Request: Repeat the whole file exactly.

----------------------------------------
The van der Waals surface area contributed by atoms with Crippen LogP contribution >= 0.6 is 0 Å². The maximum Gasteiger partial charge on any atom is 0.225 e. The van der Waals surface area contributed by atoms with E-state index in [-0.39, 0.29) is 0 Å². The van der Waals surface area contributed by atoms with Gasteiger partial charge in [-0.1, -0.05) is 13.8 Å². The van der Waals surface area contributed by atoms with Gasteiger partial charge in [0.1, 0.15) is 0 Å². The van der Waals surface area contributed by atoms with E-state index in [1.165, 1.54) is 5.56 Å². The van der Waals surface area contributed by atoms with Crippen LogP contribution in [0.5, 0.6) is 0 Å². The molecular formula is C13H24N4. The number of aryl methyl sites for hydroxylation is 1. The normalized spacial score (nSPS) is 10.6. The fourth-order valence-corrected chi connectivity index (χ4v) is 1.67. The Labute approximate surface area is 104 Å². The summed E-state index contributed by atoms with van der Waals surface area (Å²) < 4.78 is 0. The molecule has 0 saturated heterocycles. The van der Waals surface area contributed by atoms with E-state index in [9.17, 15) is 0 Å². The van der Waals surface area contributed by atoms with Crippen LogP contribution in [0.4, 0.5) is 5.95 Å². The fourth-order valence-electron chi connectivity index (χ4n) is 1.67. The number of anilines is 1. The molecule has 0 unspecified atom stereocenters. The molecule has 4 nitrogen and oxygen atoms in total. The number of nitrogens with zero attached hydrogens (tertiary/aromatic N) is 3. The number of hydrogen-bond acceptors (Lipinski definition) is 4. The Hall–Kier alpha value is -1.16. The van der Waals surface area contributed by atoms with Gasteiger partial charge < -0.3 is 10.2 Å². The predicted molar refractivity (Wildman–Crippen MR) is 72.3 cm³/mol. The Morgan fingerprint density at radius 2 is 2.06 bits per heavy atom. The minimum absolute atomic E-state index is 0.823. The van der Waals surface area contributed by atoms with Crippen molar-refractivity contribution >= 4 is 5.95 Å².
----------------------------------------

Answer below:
The van der Waals surface area contributed by atoms with Crippen LogP contribution >= 0.6 is 0 Å². The maximum Gasteiger partial charge on any atom is 0.225 e. The van der Waals surface area contributed by atoms with E-state index in [-0.39, 0.29) is 0 Å². The van der Waals surface area contributed by atoms with Gasteiger partial charge in [-0.1, -0.05) is 13.8 Å². The van der Waals surface area contributed by atoms with Gasteiger partial charge in [0.1, 0.15) is 0 Å². The van der Waals surface area contributed by atoms with E-state index in [1.165, 1.54) is 5.56 Å². The van der Waals surface area contributed by atoms with Crippen LogP contribution in [0.5, 0.6) is 0 Å². The molecular formula is C13H24N4. The number of aryl methyl sites for hydroxylation is 1. The normalized spacial score (nSPS) is 10.6. The fourth-order valence-corrected chi connectivity index (χ4v) is 1.67. The Labute approximate surface area is 104 Å². The summed E-state index contributed by atoms with van der Waals surface area (Å²) < 4.78 is 0. The molecule has 0 saturated heterocycles. The van der Waals surface area contributed by atoms with E-state index in [9.17, 15) is 0 Å². The van der Waals surface area contributed by atoms with Crippen LogP contribution in [0.4, 0.5) is 5.95 Å². The fourth-order valence-electron chi connectivity index (χ4n) is 1.67. The number of anilines is 1. The molecule has 0 unspecified atom stereocenters. The molecule has 4 nitrogen and oxygen atoms in total. The number of nitrogens with zero attached hydrogens (tertiary/aromatic N) is 3. The number of hydrogen-bond acceptors (Lipinski definition) is 4. The Hall–Kier alpha value is -1.16. The van der Waals surface area contributed by atoms with Gasteiger partial charge < -0.3 is 10.2 Å². The predicted molar refractivity (Wildman–Crippen MR) is 72.3 cm³/mol. The Morgan fingerprint density at radius 2 is 2.06 bits per heavy atom. The minimum absolute atomic E-state index is 0.823. The van der Waals surface area contributed by atoms with Crippen molar-refractivity contribution >= 4 is 5.95 Å².